“Surely you don’t believe that old science fiction trope. This is just a minor glitch.”


Marty scanned news headlines on his handheld. “I wonder what else changed. Maybe Hitler won World War II, or there was a pandemic that killed millions, because we got greedy.”


 Dan grimaced, then proclaimed: “Only one thing to do now. We go back to 1909 and fix it.”


“Go back? Are you out of your mind?”


“A very quick, very focused trip. We tell Wagner the tobacco company is killing kids and ripping him off, then we come back and everything’s cool.”


Marty shook his head. “We might already have caused too much damage. And besides, we used up all that power.”


“I think I can find enough juice for two energy fields of very short duration,” said Dan. Marty was too weary to argue. He changed out of his 1909 outfit and went straight to Catherine’s apartment. No one home. “Oh God,” he muttered. “Playing games with time has done something to her. She’s married or she never met me.”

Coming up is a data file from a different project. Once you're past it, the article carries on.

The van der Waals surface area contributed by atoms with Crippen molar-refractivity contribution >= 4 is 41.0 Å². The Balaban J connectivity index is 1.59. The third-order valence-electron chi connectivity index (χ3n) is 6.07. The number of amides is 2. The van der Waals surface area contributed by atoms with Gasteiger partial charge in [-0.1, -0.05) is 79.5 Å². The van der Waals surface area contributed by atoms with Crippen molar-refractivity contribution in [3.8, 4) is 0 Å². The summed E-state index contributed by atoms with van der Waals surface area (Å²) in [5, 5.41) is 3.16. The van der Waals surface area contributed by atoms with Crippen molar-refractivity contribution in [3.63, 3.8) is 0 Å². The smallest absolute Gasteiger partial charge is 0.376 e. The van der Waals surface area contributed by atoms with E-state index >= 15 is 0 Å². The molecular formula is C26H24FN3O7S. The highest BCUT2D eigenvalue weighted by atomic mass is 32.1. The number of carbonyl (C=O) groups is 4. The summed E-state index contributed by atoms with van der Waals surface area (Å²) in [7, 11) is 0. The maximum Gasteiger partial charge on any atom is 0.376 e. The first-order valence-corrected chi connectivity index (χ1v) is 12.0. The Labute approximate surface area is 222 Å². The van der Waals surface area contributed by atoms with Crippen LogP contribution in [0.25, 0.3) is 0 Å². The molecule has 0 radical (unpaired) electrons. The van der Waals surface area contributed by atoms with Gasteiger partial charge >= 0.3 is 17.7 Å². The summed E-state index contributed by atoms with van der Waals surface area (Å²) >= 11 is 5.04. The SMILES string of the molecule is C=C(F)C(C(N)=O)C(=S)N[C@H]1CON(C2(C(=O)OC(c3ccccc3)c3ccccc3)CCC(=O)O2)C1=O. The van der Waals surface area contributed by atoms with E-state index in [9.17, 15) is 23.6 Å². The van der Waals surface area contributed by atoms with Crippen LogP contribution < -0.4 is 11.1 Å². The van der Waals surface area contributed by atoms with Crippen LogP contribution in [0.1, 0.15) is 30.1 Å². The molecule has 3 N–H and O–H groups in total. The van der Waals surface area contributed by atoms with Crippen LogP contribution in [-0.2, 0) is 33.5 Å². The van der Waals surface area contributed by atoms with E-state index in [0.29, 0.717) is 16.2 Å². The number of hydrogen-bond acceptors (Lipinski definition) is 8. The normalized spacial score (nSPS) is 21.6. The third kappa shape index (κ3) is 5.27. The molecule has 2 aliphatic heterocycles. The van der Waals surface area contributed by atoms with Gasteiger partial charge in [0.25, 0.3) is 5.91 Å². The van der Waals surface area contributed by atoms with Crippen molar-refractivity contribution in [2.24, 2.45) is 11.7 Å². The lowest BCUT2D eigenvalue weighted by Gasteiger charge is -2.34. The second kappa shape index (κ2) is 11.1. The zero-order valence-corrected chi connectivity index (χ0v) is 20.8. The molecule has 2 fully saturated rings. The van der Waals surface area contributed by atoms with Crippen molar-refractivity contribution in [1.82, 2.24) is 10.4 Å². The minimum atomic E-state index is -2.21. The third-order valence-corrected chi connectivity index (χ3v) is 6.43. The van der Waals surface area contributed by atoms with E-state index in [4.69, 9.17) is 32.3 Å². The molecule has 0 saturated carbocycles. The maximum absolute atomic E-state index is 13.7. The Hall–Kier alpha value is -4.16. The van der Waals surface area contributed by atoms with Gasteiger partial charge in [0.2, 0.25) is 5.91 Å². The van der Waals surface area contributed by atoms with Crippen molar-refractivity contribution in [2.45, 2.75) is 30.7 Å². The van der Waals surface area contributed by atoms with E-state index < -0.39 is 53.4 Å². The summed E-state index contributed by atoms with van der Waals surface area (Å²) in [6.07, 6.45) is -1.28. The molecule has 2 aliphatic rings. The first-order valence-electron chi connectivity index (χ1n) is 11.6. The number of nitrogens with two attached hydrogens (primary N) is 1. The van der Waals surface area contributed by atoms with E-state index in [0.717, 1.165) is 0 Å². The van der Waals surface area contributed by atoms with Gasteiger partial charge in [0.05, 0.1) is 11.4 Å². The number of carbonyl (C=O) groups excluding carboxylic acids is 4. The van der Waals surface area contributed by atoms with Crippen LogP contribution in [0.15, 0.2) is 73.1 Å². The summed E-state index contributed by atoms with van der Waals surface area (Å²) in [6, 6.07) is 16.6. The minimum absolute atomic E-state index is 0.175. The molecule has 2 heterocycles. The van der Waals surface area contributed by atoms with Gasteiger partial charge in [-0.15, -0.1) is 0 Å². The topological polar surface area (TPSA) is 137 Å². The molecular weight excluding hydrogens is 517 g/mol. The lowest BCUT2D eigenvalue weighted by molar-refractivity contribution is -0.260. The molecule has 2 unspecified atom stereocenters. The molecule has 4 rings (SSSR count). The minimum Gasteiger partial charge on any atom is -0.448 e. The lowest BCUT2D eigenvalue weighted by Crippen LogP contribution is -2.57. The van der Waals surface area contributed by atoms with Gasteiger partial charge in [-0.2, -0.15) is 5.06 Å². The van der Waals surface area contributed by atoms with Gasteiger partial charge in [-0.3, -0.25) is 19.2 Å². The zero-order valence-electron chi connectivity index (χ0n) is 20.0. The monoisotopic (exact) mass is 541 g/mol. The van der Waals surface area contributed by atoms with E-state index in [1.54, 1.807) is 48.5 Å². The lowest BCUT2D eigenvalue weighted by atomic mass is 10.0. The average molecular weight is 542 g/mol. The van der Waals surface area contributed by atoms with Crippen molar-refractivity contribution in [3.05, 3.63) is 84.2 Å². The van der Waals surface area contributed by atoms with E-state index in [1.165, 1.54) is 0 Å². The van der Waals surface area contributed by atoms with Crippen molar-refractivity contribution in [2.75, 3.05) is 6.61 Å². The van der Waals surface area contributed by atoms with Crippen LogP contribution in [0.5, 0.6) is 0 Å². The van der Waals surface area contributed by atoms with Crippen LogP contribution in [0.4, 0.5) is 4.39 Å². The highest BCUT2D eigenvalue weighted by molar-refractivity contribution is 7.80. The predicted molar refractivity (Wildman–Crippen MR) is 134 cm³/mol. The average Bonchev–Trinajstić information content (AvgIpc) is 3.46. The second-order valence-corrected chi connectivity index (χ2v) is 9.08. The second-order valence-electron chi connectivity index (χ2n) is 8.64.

That night, Dan knocked on Uncle Howard’s door for the first time in many years. No answer there, either.


*   *   *


The time travelers surged through the energy field and found themselves about six feet from the meanest looking Doberman Pinscher in all of 1909 Pittsburgh. They gathered their wits and tiptoed out of the alley. Under a blustery sky, they trekked to the lot where they had met Wagner, but it was empty. They managed to open the ballpark gate that Wagner had accessed, and they strolled toward home plate, posing as sports writers planning to interview Wagner.


They approached a cluster of men lounging near the third-base dugout, notebooks sticking out of their jacket pockets. A couple were passing a flask between them. A wispy man with a pencil-thin moustache and a straw hat intercepted the newcomers. “Can I see your press passes, gents?”


“Um, I have my pass here somewhere,” said Dan, reaching into pockets and stalling for time. “Martin, do you have our credentials?”